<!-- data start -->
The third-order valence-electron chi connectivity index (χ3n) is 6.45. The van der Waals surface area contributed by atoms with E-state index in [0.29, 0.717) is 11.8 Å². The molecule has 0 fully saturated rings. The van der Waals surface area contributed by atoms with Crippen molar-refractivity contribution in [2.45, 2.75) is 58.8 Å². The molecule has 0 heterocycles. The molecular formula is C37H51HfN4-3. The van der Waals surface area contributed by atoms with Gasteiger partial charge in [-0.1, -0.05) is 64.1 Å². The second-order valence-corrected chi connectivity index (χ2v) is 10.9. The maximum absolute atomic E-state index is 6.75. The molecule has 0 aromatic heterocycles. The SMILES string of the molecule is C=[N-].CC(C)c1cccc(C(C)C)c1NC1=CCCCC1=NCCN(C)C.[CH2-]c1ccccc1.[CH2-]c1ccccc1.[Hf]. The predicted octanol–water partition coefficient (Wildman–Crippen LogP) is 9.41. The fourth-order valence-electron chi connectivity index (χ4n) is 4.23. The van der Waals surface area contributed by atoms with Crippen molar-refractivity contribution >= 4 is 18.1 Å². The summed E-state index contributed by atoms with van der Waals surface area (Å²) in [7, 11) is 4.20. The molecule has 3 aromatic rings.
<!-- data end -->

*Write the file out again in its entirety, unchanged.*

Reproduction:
The third-order valence-electron chi connectivity index (χ3n) is 6.45. The van der Waals surface area contributed by atoms with E-state index in [0.29, 0.717) is 11.8 Å². The molecule has 0 fully saturated rings. The van der Waals surface area contributed by atoms with Crippen molar-refractivity contribution in [2.45, 2.75) is 58.8 Å². The molecule has 0 heterocycles. The molecular formula is C37H51HfN4-3. The van der Waals surface area contributed by atoms with Gasteiger partial charge in [-0.1, -0.05) is 64.1 Å². The second-order valence-corrected chi connectivity index (χ2v) is 10.9. The maximum absolute atomic E-state index is 6.75. The molecule has 0 aromatic heterocycles. The SMILES string of the molecule is C=[N-].CC(C)c1cccc(C(C)C)c1NC1=CCCCC1=NCCN(C)C.[CH2-]c1ccccc1.[CH2-]c1ccccc1.[Hf]. The predicted octanol–water partition coefficient (Wildman–Crippen LogP) is 9.41. The fourth-order valence-electron chi connectivity index (χ4n) is 4.23. The van der Waals surface area contributed by atoms with Crippen molar-refractivity contribution >= 4 is 18.1 Å². The summed E-state index contributed by atoms with van der Waals surface area (Å²) in [7, 11) is 4.20. The molecule has 3 aromatic rings.